Publications

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Description In order for collaborations to work properly there must be trust and collegiality amongst the partners.

The public have considerable appetite fro innovative solutions to environmental issue that business are not in a position to deliver.

Technology was developed to enable everyone to be an environmental clean-up agent through a fabric treatment applied to their clothes.
Exploitation Route We are working with the home and personal care industry to take catalytic clothing to the market.

We estimate that 4 million pairs of trousers (equivalent to half the population of London) have a combined surface area of roughly 80 million m2, and reckons that if all that cloth was coated with TiO2 it could remove 40 tonnes of NO2 from the air each day. In London roughly 350 tonnes of nitrogen dioxides (NOx) are produced each day, so it may not have an important enough effect. But in cities such as Sheffield pollution is lower, and getting a significant proportion of the population to sport TiO2 in their clothes would, Tony thinks, be enough to reduce NOx pollution to internationally accepted levels.

The best way of getting TiO2 into clothes would be to develop a laundry powder that would wash it into the fabric. But what would the public think of such an idea?

Helen and Tony set out to investigate, again using art to start the public discussion. The first installation, Field of Jeans (see photos) was shown in 2011 at Euston Square and Chelsea College of Art, London. "They are potentially the world's first air purifying jeans," ran the explanatory billboard.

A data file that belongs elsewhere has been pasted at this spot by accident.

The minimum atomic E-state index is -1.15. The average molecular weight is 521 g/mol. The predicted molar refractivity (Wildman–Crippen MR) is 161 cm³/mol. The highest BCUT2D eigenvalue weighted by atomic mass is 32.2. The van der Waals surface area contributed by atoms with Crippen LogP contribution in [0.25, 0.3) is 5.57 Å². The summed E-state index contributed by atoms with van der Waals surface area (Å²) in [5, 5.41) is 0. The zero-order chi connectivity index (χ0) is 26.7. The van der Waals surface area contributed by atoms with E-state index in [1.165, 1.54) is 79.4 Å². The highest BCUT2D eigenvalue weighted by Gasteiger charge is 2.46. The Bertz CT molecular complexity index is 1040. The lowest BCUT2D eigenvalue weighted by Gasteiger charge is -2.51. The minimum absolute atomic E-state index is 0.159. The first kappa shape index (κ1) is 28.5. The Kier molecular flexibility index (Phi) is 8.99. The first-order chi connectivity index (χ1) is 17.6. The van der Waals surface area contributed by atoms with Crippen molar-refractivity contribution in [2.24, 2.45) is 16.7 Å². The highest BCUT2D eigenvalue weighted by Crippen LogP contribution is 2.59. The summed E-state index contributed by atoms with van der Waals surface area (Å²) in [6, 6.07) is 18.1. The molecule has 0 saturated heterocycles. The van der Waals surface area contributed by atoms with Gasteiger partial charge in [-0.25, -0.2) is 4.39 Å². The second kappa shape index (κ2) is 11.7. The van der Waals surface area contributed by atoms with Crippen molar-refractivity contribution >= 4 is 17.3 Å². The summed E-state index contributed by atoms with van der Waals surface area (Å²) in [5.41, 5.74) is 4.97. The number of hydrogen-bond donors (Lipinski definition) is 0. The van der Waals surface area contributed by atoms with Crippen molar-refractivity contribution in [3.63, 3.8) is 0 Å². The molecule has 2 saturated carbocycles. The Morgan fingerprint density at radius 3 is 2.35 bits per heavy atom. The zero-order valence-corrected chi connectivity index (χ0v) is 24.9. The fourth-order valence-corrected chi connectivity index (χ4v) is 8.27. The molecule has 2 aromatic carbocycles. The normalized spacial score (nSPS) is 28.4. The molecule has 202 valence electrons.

Despite the pair's enthusiasm, questions remain over how feasible the idea would be. For example, the effect of putting a new and large-volume source of TiO2 into waste water isn't clear. There could could be ramifications on water treatment plants, for example, and research would be needed to investigate these, says Tony.

But as Helen points out, "there's no point spending millions on researching something that people are never going to use". That's why the discussions that catalytic clothing has started are important, she says. It's about asking what people think.

The catalytic poetry project arose from this and through its publicity we have connected advertising companies, organisations that make posters and a a photocatlyst company to make pollution busting posters and banners.